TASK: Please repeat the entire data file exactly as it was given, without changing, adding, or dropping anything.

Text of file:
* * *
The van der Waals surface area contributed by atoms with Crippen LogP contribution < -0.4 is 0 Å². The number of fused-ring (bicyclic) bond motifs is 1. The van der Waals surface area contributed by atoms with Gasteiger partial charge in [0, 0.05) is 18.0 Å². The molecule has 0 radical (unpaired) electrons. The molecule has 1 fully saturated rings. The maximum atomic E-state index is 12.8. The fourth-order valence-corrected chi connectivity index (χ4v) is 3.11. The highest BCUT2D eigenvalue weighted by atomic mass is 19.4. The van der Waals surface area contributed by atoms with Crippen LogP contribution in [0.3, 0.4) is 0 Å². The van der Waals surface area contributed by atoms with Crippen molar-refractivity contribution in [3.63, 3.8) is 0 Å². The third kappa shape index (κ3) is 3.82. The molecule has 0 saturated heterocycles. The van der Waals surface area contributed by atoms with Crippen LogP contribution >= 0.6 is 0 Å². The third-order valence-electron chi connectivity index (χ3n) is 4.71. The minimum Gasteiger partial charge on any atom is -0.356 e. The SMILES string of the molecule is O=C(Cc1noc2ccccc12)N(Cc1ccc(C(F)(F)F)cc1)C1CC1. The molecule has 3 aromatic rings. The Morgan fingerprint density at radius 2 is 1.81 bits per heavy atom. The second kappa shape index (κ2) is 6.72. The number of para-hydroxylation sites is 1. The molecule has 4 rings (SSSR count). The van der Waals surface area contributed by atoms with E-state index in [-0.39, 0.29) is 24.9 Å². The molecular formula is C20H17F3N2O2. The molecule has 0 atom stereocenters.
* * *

The van der Waals surface area contributed by atoms with Crippen LogP contribution < -0.4 is 0 Å². The number of fused-ring (bicyclic) bond motifs is 1. The van der Waals surface area contributed by atoms with Gasteiger partial charge in [0, 0.05) is 18.0 Å². The molecule has 0 radical (unpaired) electrons. The molecule has 1 fully saturated rings. The maximum atomic E-state index is 12.8. The fourth-order valence-corrected chi connectivity index (χ4v) is 3.11. The highest BCUT2D eigenvalue weighted by atomic mass is 19.4. The van der Waals surface area contributed by atoms with Crippen LogP contribution in [0.3, 0.4) is 0 Å². The van der Waals surface area contributed by atoms with Crippen molar-refractivity contribution in [3.63, 3.8) is 0 Å². The third kappa shape index (κ3) is 3.82. The molecule has 0 saturated heterocycles. The van der Waals surface area contributed by atoms with Crippen LogP contribution >= 0.6 is 0 Å². The third-order valence-electron chi connectivity index (χ3n) is 4.71. The minimum Gasteiger partial charge on any atom is -0.356 e. The SMILES string of the molecule is O=C(Cc1noc2ccccc12)N(Cc1ccc(C(F)(F)F)cc1)C1CC1. The molecule has 3 aromatic rings. The Morgan fingerprint density at radius 2 is 1.81 bits per heavy atom. The second kappa shape index (κ2) is 6.72. The number of para-hydroxylation sites is 1. The molecule has 4 rings (SSSR count). The van der Waals surface area contributed by atoms with E-state index in [-0.39, 0.29) is 24.9 Å². The molecular formula is C20H17F3N2O2. The molecule has 0 atom stereocenters.